Does Sugar Kill? How the Sugar Industry Hid the Toxic Truth
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Following the Montreal conference, the ISRF disseminated a memo quoting Errol Marliss, a University of Toronto diabetes specialist, recommending that the industry pursue "well-designed research programs" to establish sugar's role in the course of diabetes and other diseases. "Such research programs might produce an answer that sucrose is bad in certain individuals," he warned. But the studies "should be undertaken in a sufficiently comprehensive way as to produce results. A gesture rather than full support is unlikely to produce the sought-after answers."
A gesture, however, is what the industry would offer. Rather than approve a serious investigation of the purported links between sucrose and disease, American sugar companies quit supporting the ISRF's research projects. Instead, via the Sugar Association proper, they would spend roughly $655,000 between 1975 and 1980 on 17 studies designed, as internal documents put it, " to maintain research as a main prop of the industry's defense." Each proposal was vetted by a panel of industry-friendly scientists and a second committee staffed by representatives from sugar companies and " contributing research members" such as Coca-Cola, Hershey's, General Mills, and Nabisco. Most of the cash was awarded to researchers whose studies seemed explicitly designed to exonerate sugar. One even proposed to explore whether sugar could be shown to boost serotonin levels in rats' brains, and thus "prove of therapeutic value, as in the relief of depression," an internal document noted.
At best, the studies seemed a token effort. Harvard Medical School professor Ron Arky, for example, received money from the Sugar Association to determine whether sucrose has a different effect on blood sugar and other diabetes indicators if eaten alongside complex carbohydrates like pectin and psyllium. The project went nowhere, Arky told us recently. But the Sugar Association "didn't care."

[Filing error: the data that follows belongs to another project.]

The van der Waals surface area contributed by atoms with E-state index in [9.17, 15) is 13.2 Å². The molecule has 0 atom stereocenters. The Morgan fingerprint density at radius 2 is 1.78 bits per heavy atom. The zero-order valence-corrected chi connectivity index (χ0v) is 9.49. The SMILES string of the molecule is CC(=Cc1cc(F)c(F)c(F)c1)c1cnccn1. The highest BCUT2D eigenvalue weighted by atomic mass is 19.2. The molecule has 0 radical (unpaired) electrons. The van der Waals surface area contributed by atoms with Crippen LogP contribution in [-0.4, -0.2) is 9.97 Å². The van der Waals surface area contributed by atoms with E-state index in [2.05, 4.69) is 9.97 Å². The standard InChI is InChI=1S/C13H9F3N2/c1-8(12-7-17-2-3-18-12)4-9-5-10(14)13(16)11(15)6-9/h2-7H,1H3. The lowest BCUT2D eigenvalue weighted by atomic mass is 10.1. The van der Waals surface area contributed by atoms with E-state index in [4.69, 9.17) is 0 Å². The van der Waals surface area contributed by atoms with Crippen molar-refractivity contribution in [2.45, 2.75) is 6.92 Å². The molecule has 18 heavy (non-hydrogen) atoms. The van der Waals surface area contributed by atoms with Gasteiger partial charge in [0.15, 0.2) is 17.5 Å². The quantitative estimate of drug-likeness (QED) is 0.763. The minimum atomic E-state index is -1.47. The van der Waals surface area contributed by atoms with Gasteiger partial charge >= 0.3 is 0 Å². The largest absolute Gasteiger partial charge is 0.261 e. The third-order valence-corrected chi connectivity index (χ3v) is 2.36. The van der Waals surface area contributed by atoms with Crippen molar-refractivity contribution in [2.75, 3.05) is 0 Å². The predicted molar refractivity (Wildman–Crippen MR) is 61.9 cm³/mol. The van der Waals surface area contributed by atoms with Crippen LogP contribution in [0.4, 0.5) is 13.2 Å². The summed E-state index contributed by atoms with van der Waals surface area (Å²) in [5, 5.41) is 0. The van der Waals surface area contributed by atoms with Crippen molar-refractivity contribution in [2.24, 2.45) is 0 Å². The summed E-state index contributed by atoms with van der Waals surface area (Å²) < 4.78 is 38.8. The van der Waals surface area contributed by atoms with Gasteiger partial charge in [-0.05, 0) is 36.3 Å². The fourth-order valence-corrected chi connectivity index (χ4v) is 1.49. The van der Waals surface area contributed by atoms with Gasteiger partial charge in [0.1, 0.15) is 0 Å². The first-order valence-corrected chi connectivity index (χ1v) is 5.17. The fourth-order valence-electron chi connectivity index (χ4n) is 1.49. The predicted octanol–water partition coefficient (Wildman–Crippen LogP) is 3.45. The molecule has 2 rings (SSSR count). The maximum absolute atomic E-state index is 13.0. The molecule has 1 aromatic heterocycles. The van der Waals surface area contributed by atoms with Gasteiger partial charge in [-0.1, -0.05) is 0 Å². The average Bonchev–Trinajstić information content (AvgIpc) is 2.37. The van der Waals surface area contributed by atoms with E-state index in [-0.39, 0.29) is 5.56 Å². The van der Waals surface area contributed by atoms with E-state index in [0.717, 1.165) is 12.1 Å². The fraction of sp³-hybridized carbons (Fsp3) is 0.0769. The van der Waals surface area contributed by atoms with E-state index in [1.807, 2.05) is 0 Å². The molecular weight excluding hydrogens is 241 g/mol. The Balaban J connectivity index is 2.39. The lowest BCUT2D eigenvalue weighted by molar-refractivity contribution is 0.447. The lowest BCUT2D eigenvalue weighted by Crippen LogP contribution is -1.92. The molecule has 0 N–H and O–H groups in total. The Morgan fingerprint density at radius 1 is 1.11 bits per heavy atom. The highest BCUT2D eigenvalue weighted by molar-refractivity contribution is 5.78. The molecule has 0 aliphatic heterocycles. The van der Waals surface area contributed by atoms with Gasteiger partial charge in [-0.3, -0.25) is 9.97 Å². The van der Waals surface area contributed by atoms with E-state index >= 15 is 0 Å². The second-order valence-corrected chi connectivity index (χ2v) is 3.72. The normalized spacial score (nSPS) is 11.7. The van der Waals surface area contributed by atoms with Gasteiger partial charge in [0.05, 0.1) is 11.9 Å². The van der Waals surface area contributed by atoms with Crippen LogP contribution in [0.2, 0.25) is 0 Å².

In short, rather than do definitive research to learn the truth about its product, good or bad, the association stuck to a PR scheme designed to "establish with the broadest possible audience—virtually everyone is a consumer—the safety of sugar as a food." One of its first acts was to establish a Food & Nutrition Advisory Council consisting of a half-dozen physicians and two dentists willing to defend sugar's place in a healthy diet, and set aside roughly $60,000 per year (more than $220,000 today) to cover its cost.
Working to the industry's recruiting advantage was the rising notion that cholesterol and dietary fat—especially saturated fat—were the likely causes of heart disease. (Tatem even suggested, in a letter to the Times Magazine, that some "sugar critics" were motivated merely by wanting "to keep the heat off saturated fats.") This was the brainchild of nutritionist Ancel Keys, whose University of Minnesota laboratory had received financial support from the sugar industry as early as 1944. From the 1950s through the 1980s, Keys remained the most outspoken proponent of the fat hypothesis, often clashing publicly with Yudkin, the most vocal supporter of the sugar hypothesis—the two men "shared a good deal of loathing," recalled one of Yudkin's colleagues.
So when the Sugar Association needed a heart disease expert for its Food & Nutrition Advisory Council, it approached Francisco Grande, one of Keys' closest colleagues. Another panelist was University of Oregon nutritionist William Connor, the leading purveyor of the notion that it is dietary cholesterol that causes heart disease. As its top diabetes expert, the industry recruited Edwin Bierman of the University of Washington, who believed that diabetics need not pay strict attention to their sugar intake so long as they maintained a healthy weight by burning off the calories they consumed. Bierman also professed an apparently unconditional faith that it was dietary fat (and being fat) that caused heart disease, with sugar having no meaningful effect.